In January, the U.K. Office of National Statistics estimated retail sales volumes (quantity bought) rebounded by 3.4% in January following a record fall of 3.3% in December 2023 (revised from a drop of 3.2%). This was the largest monthly rise since April 2021 and returned volumes to November 2023 levels. 

“There was promising news as sales volumes rose for the second time in three months, following 19 prior months of decline,” says Kris Hamer, director, insight, British Retail Consortium, responding last month to the latest ONS Retail Sales Index figures, which showed sales up 5.2% by value, and up 0.7% by volume. “This reflected rising levels of consumer confidence, as well as a boost from the January sales. Categories, such as computing, cosmetics and toiletries performed well. Food sales continued to outstrip non-food sales – mainly due to higher levels of inflation on these products. Nonetheless, shoppers remained cautious as they entered the third year of the high cost of living.” 

Deloitte expects retail to become more demand-driven in response to the changing consumer. When looking at U.K. retail trends for this year, Deloitte expects to see the development of products designed for and targeted at previously under-represented consumer groups, including ethnic minorities, an aging population and disabled households.  

Scott MacRae, senior buying manager, menswear, school, socks and licence, George at Asda, says customers are being pickier in their choices; retailers that offer something consumers already have will be less successful.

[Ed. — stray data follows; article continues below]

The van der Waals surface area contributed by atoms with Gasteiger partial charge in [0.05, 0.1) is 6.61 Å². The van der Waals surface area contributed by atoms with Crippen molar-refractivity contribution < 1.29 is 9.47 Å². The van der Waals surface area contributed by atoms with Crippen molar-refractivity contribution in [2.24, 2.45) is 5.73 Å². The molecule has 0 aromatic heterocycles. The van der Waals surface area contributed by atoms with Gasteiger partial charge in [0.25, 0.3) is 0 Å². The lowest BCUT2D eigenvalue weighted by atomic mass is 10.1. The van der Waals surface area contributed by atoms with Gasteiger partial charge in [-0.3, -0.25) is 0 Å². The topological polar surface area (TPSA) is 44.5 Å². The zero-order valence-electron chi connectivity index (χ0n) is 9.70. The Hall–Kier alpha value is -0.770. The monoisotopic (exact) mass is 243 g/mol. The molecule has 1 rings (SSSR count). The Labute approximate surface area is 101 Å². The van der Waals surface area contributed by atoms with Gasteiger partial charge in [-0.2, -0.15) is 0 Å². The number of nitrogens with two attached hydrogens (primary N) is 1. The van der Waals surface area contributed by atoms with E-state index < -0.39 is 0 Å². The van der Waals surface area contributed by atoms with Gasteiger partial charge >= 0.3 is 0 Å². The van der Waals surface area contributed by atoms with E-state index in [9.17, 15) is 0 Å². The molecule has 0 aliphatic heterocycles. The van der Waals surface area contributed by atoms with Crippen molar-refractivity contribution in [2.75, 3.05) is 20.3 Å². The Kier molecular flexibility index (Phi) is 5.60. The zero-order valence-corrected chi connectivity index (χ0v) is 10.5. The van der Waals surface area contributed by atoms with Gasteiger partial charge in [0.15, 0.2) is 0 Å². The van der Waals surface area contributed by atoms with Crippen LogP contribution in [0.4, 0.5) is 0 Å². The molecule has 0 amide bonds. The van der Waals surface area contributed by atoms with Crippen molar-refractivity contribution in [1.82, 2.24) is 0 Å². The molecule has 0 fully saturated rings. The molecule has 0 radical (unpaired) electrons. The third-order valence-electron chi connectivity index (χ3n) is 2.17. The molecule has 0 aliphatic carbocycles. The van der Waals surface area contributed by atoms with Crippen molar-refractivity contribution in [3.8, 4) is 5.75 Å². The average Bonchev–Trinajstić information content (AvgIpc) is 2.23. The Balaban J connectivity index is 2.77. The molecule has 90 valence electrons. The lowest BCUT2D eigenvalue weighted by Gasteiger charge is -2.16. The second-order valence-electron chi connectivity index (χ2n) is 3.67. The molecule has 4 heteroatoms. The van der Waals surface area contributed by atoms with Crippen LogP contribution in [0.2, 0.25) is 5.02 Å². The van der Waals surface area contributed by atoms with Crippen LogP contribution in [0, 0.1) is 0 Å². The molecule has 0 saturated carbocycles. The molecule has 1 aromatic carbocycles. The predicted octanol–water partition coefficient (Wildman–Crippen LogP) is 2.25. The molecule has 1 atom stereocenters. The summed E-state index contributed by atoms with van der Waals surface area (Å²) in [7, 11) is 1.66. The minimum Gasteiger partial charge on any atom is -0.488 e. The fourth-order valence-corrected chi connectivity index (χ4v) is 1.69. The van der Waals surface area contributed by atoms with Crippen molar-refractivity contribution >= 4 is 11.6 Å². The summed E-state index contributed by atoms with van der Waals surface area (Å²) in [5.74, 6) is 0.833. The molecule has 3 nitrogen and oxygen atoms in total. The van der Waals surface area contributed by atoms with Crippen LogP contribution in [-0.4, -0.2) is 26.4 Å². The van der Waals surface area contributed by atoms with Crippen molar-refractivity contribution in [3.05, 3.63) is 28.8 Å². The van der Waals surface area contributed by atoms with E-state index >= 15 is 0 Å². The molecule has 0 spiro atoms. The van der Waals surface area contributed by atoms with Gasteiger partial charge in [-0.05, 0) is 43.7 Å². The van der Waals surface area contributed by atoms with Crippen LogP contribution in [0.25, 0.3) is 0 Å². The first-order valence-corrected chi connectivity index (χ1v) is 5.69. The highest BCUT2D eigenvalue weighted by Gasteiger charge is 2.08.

“Newness is critical to drive purchase, desire and a reason to buy,” says MacRae, adding there is a trend toward quality; it’s not all about price, because when consumers spend less, they often spend better and buy to last. “We are really proud of our step up in quality and we get a lot of 5-star reviews through our website giving great advocacy to drive new customers to appraise us.”  

Another trend MacRae continues to see is the return of events.  

“Pre-COVID, events were in decline and post-COVID we have seen them be even more important,” MacRae explains. “This is playing into occasions that are either smarter, more fun or celebratory. It is the medicine to the struggles of daily life to really embrace the joy of events. We have seen experiential grow – be it live events, sports, cinema, music concerts driving IP shifts and slightly different patterns. It’s an exciting time of change.”